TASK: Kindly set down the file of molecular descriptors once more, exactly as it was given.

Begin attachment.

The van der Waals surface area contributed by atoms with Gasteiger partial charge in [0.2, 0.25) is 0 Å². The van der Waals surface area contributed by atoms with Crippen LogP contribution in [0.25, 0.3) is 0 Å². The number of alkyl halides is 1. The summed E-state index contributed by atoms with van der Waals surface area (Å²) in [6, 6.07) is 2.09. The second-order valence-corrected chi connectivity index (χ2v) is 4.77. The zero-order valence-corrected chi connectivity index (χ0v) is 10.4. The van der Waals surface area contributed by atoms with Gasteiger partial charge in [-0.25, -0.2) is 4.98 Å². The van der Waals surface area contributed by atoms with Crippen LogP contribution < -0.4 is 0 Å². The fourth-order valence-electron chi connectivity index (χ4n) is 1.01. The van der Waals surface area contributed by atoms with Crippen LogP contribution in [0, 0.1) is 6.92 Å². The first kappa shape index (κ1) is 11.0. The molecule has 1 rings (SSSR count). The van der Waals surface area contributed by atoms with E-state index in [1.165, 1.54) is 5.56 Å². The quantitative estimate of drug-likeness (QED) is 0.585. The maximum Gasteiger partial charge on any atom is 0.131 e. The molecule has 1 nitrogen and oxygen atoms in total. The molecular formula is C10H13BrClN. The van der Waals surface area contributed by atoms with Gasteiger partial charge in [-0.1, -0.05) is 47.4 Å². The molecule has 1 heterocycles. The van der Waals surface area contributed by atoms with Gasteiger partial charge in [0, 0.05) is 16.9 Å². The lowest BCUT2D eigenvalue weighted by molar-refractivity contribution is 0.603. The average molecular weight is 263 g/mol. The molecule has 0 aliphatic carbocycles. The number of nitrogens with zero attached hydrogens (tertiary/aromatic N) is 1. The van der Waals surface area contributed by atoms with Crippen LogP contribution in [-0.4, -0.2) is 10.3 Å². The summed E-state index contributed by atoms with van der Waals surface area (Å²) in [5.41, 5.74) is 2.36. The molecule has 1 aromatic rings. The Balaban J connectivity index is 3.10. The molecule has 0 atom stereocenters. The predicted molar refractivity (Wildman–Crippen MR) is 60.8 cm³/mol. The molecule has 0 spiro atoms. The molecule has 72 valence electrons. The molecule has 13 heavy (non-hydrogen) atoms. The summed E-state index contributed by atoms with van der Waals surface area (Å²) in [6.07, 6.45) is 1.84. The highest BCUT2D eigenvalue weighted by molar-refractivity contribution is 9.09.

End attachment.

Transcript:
The van der Waals surface area contributed by atoms with Gasteiger partial charge in [0.2, 0.25) is 0 Å². The van der Waals surface area contributed by atoms with Crippen LogP contribution in [0.25, 0.3) is 0 Å². The number of alkyl halides is 1. The summed E-state index contributed by atoms with van der Waals surface area (Å²) in [6, 6.07) is 2.09. The second-order valence-corrected chi connectivity index (χ2v) is 4.77. The zero-order valence-corrected chi connectivity index (χ0v) is 10.4. The van der Waals surface area contributed by atoms with Gasteiger partial charge in [-0.25, -0.2) is 4.98 Å². The van der Waals surface area contributed by atoms with Crippen LogP contribution < -0.4 is 0 Å². The fourth-order valence-electron chi connectivity index (χ4n) is 1.01. The van der Waals surface area contributed by atoms with Crippen LogP contribution in [0, 0.1) is 6.92 Å². The first kappa shape index (κ1) is 11.0. The molecule has 1 rings (SSSR count). The van der Waals surface area contributed by atoms with E-state index in [1.165, 1.54) is 5.56 Å². The quantitative estimate of drug-likeness (QED) is 0.585. The maximum Gasteiger partial charge on any atom is 0.131 e. The molecule has 1 nitrogen and oxygen atoms in total. The molecular formula is C10H13BrClN. The van der Waals surface area contributed by atoms with Gasteiger partial charge in [-0.1, -0.05) is 47.4 Å². The molecule has 1 heterocycles. The van der Waals surface area contributed by atoms with Gasteiger partial charge in [0, 0.05) is 16.9 Å². The lowest BCUT2D eigenvalue weighted by molar-refractivity contribution is 0.603. The average molecular weight is 263 g/mol. The molecule has 0 aliphatic carbocycles. The number of nitrogens with zero attached hydrogens (tertiary/aromatic N) is 1. The van der Waals surface area contributed by atoms with Crippen LogP contribution in [-0.4, -0.2) is 10.3 Å². The summed E-state index contributed by atoms with van der Waals surface area (Å²) in [5.41, 5.74) is 2.36. The molecule has 1 aromatic rings. The Balaban J connectivity index is 3.10. The molecule has 0 atom stereocenters. The predicted molar refractivity (Wildman–Crippen MR) is 60.8 cm³/mol. The molecule has 0 spiro atoms. The molecule has 72 valence electrons. The molecule has 13 heavy (non-hydrogen) atoms. The summed E-state index contributed by atoms with van der Waals surface area (Å²) in [6.07, 6.45) is 1.84. The highest BCUT2D eigenvalue weighted by molar-refractivity contribution is 9.09.